- The Washington Times - Friday, February 3, 2006

The Maryland basketball team lost the battle of the boards and its perfect home record in the process.

Plagued by shaky rebounding and poor shooting in the second half, the Terrapins stumbled to a 77-62 loss to North Carolina at Comcast Center that left Maryland questioning itself anew after a second straight loss.

The Terps (14-6, 4-3 ACC) were outrebounded 52-34 as the Tar Heels rallied from a two-point halftime deficit for an easy road win.

“They played harder than us in the second half,” junior point guard D.J. Strawberry said. “They wanted this game a lot more than we did, and I don’t know why that is. If a team comes out and just flat-out beats you and you played your best basketball, OK, we can accept that. Tonight we didn’t play our best basketball and they just played better than us.”

Maryland coach Gary Williams, who remained tied with Lefty Driesell atop the school’s career victories list with 348, said he was “disgusted” with the way the Terps competed against the youthful Tar Heels (13-5, 4-3).



The loss was far more troubling than Saturday’s setback at Temple, both in where it happened and how it came about. Maryland had won 14 straight at Comcast before last night and had emphasized the importance of defending its home court in league play.

Yet the Terps were sluggish in the second half and faded in the final six minutes as the Tar Heels pulled away.

Maryland had 19 defensive rebounds to Carolina’s 14 offensive rebounds.

“I didn’t think we played well enough on the defensive end of the court, and the rebounding was a big part of that,” Williams said.

“I was disappointed. I didn’t see the great effort like we usually put on here when we play a home game, so I’m disappointed in that.”

It is probably too early to deem any game a must-win for the Terps, though last night again provoked questions whether the Terps can make a sustained push toward the NCAA tournament. Maryland is 1-2 since the loss of senior guard Chris McCray to academic ineligibility, but have been in both losses well into the second half.

However, that doesn’t obscure the Terps’ defensive flaws. Maryland again struggled to defend the perimeter, surrendering nine 3-pointers, and the rebounding woes were especially apparent when North Carolina earned some second-chance baskets.

“We’re a good team, and it’s kind of sad, especially at this time during the season, we can’t pick it up night in and night out,” senior forward Travis Garrison said.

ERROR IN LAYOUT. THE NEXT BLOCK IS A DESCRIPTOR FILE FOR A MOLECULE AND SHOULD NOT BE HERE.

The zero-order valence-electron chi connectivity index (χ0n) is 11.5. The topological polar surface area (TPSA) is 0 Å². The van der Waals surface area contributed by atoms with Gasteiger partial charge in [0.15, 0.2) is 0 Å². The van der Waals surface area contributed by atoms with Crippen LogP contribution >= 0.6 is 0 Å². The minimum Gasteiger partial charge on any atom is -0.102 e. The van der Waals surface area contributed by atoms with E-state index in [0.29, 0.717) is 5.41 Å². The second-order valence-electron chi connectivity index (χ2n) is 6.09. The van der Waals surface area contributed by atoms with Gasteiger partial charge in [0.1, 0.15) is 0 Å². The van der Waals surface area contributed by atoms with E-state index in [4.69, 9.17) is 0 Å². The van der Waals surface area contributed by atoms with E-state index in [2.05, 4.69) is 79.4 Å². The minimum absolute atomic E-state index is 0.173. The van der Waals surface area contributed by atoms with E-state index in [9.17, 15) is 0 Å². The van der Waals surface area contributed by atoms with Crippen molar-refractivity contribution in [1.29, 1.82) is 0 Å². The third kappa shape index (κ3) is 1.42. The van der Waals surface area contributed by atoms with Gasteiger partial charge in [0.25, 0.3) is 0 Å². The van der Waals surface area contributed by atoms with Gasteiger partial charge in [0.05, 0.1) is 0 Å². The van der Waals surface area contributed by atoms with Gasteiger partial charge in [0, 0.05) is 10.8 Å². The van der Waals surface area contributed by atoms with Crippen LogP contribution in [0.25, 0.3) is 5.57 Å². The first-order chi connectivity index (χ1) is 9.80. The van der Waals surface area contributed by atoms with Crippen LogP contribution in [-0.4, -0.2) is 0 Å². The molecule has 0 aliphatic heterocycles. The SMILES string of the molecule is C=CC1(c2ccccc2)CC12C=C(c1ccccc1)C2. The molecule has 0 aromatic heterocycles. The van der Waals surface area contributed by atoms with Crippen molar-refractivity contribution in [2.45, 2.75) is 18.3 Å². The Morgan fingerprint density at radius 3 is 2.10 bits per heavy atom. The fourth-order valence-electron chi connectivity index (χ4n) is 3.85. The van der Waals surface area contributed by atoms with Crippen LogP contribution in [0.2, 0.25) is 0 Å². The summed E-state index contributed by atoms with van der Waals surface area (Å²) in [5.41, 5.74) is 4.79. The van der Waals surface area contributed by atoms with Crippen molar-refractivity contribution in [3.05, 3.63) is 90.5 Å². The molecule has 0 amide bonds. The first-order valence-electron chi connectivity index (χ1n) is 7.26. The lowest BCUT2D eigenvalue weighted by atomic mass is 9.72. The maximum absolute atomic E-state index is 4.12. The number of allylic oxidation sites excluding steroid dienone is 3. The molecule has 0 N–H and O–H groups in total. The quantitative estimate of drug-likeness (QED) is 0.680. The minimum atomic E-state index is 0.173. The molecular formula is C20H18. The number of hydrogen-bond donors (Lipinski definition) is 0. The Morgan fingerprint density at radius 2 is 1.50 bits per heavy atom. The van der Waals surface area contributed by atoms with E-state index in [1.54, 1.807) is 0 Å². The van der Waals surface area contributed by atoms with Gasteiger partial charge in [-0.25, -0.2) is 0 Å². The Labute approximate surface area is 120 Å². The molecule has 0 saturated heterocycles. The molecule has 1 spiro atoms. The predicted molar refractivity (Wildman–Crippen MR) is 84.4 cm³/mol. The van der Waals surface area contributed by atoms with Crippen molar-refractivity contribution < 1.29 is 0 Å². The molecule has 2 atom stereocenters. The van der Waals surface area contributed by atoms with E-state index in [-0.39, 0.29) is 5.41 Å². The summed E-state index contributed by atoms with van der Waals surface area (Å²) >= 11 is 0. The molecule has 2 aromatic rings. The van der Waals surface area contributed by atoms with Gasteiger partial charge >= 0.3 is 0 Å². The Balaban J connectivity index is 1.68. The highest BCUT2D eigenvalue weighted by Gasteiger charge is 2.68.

The problems weren’t contained to the defensive end. Williams wasn’t pleased with the Terps’ ability to run the offense even as they built a 40-38 halftime edge.

The Tar Heels, though, quickly took the lead and capitalized on a Maryland scoring drought of nearly four minutes.

Even after falling behind by nine, the Terps rallied to 57-54 and had a chance to tie. Instead, Carolina center Tyler Hansbrough picked Maryland’s Nik Caner-Medley and passed ahead to Reyshawn Terry (game-high 20 points) for a transition basket.

Freshman Danny Green made a 3-pointer on the next possession and the Terps quietly played out the final five minutes.

“We have to rely on our offense, not rely on just going one-on-one to get our shots,” Williams said. “I thought we broke down rather early tonight at times in our halfcourt offense. You can’t do that. You have to rely on what you practice.”

The Terps actually did a good job early of limiting Hansbrough, the freshman who leads the Tar Heels in scoring and rebounding. Maryland center Will Bowers made his first start of the season and made it difficult for Hansbrough to move around.

Hansbrough finished with 15 points, eight rebounds and eight turnovers, though much of his production came in the second half.

The Terps will see Hansbrough and the Tar Heels again Feb. 26 as part of their final nine games before the ACC tournament.

It is a stretch Maryland enters fraught with questions, and if last night provided any answers, they surely were not welcome.

“We know what we have to do,” Garrison said.

“We know how hard we have to play, especially against a team like North Carolina, especially in our house. They outworked us and we made a lot of mistakes, mistakes that we can’t let happen anymore, especially in the nine games we have left.”

Sign up for Daily Newsletters

Manage Newsletters

Copyright © 2020 The Washington Times, LLC. Click here for reprint permission.

Please read our comment policy before commenting.

 

Click to Read More and View Comments

Click to Hide